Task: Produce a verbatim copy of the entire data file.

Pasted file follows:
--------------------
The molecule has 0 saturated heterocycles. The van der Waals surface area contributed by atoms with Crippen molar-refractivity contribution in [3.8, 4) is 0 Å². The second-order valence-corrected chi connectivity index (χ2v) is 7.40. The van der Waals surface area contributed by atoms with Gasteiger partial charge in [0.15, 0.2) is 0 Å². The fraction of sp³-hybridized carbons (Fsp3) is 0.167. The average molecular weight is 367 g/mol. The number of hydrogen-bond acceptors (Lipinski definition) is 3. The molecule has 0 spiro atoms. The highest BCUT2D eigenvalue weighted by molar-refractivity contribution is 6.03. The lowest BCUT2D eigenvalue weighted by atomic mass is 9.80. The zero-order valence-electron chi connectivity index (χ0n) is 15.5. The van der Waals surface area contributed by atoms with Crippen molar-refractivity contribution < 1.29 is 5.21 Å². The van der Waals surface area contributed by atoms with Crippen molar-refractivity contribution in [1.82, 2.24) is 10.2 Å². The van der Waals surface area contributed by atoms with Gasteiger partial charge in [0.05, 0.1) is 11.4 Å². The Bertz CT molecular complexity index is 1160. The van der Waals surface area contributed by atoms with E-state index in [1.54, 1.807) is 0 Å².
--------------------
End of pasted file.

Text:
The molecule has 0 saturated heterocycles. The van der Waals surface area contributed by atoms with Crippen molar-refractivity contribution in [3.8, 4) is 0 Å². The second-order valence-corrected chi connectivity index (χ2v) is 7.40. The van der Waals surface area contributed by atoms with Gasteiger partial charge in [0.15, 0.2) is 0 Å². The fraction of sp³-hybridized carbons (Fsp3) is 0.167. The average molecular weight is 367 g/mol. The number of hydrogen-bond acceptors (Lipinski definition) is 3. The molecule has 0 spiro atoms. The highest BCUT2D eigenvalue weighted by molar-refractivity contribution is 6.03. The lowest BCUT2D eigenvalue weighted by atomic mass is 9.80. The zero-order valence-electron chi connectivity index (χ0n) is 15.5. The van der Waals surface area contributed by atoms with Crippen molar-refractivity contribution < 1.29 is 5.21 Å². The van der Waals surface area contributed by atoms with Crippen molar-refractivity contribution in [1.82, 2.24) is 10.2 Å². The van der Waals surface area contributed by atoms with Gasteiger partial charge in [0.05, 0.1) is 11.4 Å². The Bertz CT molecular complexity index is 1160. The van der Waals surface area contributed by atoms with E-state index in [1.54, 1.807) is 0 Å².